Do they have someone at home, or are they living alone, I empathetically wonder, whilst hoping it’s the former. I find great pain, yet also a divine beauty in sadness and suffering, because I am aware that both exist and cannot be extinguished by we humans, despite our advancement in so many aspects of our existence. There are some things that we simply cannot control, such as the universal force that deals us a mixed hand in order that we may evolve.

On those occasions of my own sadness and grief, I am aware of a visceral sense of being cleansed and healed, and once I accept that nothing is permanent, not even suffering, I am able to swim in the murky emotional pool of experience that is familiar to all of us.

The best kind of worship

I understand why some people may follow a religion, but I have never felt drawn to do so.

To ‘follow’ others, or a religious concept, raises alarm bells for me. We can only follow our own hearts and our own calling in life, and that involves following a shape-shifting, direction-changing, but true path, not a pre-defined dogma, or set of rules for worship. There is no judgement in the spiritual; one cannot be admonished for, as an example, not attending a place of worship for a significant event, or not praying on cue.

Spirituality is free, and freeing, and as individually unique as the sequence of our DNA.

I love the sense of the spiritual that imbues me through small rituals of self- love; preparing wholesome fresh foods, lighting a candle, meditating, pranayama (focused breathing), feeling gratitude for the gift of life, revelling in being around loved ones.

This, for me is all within the realm of the spiritual, because it soothes and comforts the soul, and takes us away from the ego, or lower self which seeks to narrow our focus onto ourselves. These rituals evoke in me a sense of wonder and astonishment at how simple life can, and should be. Spirituality is the worship of our mind, body and spirit; it’s the love for, and the nurturing of, our amazingly intelligent bodies, and acknowledgement of our own fragile existence. Selfless acts are the act of the spiritual force that compels us to look in on a vulnerable neighbour, or go out of our way to help a stranger we may never see again.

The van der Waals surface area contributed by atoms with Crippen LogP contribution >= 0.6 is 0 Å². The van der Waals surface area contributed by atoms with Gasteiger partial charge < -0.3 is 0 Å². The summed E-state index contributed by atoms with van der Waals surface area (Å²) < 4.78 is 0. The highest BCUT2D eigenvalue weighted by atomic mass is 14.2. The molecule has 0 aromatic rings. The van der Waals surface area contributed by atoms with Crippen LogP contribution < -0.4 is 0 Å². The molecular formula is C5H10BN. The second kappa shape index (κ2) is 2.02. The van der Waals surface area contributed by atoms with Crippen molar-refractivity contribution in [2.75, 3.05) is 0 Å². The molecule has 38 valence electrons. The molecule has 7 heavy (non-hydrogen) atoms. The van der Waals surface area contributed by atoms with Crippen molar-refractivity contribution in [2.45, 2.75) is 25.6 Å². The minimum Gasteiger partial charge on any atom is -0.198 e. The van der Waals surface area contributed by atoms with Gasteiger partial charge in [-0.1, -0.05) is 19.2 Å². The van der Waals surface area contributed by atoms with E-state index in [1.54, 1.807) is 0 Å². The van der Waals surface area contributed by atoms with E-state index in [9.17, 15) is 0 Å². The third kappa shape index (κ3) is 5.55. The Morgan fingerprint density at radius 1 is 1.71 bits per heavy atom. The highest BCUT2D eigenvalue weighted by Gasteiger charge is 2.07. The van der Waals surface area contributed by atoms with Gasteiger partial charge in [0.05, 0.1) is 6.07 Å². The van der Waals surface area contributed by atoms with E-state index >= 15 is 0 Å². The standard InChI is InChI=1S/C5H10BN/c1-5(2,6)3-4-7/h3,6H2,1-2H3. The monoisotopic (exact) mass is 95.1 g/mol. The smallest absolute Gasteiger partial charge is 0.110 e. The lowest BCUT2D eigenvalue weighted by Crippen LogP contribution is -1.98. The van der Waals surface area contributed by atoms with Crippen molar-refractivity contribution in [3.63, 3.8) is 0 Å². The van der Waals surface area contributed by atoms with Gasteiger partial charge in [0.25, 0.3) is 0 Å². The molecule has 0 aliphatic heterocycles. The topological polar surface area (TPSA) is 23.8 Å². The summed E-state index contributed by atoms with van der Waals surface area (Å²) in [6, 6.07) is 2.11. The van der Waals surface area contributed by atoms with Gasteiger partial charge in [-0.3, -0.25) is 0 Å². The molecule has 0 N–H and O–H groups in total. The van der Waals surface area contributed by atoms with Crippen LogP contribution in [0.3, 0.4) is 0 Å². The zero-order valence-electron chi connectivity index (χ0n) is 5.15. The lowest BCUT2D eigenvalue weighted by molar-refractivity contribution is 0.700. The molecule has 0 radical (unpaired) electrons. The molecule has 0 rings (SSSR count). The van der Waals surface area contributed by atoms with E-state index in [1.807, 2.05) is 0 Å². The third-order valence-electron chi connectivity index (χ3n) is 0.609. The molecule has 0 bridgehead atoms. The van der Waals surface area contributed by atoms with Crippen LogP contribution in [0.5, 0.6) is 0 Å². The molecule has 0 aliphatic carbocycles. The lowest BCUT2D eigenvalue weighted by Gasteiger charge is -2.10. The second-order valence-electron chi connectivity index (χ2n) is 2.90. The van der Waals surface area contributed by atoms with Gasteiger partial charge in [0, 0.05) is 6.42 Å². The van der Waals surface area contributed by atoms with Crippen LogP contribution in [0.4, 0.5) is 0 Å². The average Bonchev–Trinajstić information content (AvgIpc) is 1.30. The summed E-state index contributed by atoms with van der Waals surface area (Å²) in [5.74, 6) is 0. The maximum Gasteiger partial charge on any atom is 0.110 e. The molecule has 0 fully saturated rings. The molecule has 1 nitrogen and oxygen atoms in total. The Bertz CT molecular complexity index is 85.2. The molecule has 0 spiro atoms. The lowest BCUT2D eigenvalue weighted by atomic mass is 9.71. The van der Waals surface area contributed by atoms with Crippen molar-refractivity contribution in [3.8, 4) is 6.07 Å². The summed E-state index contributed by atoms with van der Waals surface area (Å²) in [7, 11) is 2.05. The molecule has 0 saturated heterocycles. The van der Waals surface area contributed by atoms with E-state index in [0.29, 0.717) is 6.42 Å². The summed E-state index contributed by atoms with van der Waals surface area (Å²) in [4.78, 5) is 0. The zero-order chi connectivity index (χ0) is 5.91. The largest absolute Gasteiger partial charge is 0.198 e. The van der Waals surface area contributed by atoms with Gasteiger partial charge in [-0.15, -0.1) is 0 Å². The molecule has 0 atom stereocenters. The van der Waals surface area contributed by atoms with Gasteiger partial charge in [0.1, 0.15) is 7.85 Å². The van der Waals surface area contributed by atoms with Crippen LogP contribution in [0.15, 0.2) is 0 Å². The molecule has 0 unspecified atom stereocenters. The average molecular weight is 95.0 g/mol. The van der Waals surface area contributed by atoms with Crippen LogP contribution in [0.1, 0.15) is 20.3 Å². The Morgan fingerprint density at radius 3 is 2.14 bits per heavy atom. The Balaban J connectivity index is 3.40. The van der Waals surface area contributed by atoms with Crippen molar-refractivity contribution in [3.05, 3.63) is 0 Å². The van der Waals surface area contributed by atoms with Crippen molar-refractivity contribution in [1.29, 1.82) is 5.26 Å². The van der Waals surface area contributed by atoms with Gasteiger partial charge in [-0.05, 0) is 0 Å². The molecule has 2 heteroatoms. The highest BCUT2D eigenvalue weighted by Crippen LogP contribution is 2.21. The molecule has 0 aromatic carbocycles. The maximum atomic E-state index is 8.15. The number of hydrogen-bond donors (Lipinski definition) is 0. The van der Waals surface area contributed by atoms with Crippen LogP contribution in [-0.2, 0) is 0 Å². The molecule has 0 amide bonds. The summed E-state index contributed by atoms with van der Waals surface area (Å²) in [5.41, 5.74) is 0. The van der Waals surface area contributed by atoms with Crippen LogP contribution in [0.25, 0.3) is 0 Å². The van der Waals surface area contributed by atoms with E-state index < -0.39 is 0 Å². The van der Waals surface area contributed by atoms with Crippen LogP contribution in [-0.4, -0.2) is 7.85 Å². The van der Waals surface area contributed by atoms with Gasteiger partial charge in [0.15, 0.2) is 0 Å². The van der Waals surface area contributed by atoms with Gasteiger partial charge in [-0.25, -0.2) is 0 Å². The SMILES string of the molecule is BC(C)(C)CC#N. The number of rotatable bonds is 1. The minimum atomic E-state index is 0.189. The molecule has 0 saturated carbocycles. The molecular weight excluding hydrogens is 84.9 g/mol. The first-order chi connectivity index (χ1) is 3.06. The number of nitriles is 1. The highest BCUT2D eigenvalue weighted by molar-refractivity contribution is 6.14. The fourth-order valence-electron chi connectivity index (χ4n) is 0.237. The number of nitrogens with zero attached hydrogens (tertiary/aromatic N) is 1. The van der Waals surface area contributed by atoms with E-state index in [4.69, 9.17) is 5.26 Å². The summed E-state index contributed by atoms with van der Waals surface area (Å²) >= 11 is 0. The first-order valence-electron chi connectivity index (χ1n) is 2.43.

Awareness of spirituality allows us to check ourselves, and to ensure we learn from the acts that did not serve us, or others, well. It allows us to make amends as quickly and honestly as possible, because it deeply hurts our souls not to. Spirituality compels us to comprehend the enormity and the sheer miracle of bringing children into the world, and to seek to offer infinite unconditional love and support to them, often even at the cost of our own desires. To come from a place of highest good means to guide our children to do the same. Teaching through our well-considered actions is a perfect example of the spiritual. 

Finding our own divinity 

Worshipping others, be they Gods and Goddesses, ‘celebrities’, athletes, or even our partners, is to lose ourselves on our path towards contentment. Seeking ‘God’ within, is spirituality of the most fulfilling kind; through this we find the perfection we all seek during the transience of our lives. To find beauty in the elements, the seasons, in mountains, flowers, and in waters, to see it in animals and fellow humans, to see divinity in all living and inanimate things, is to surround ourselves with our own warm spiritual glow.

Read the original piece at Anala.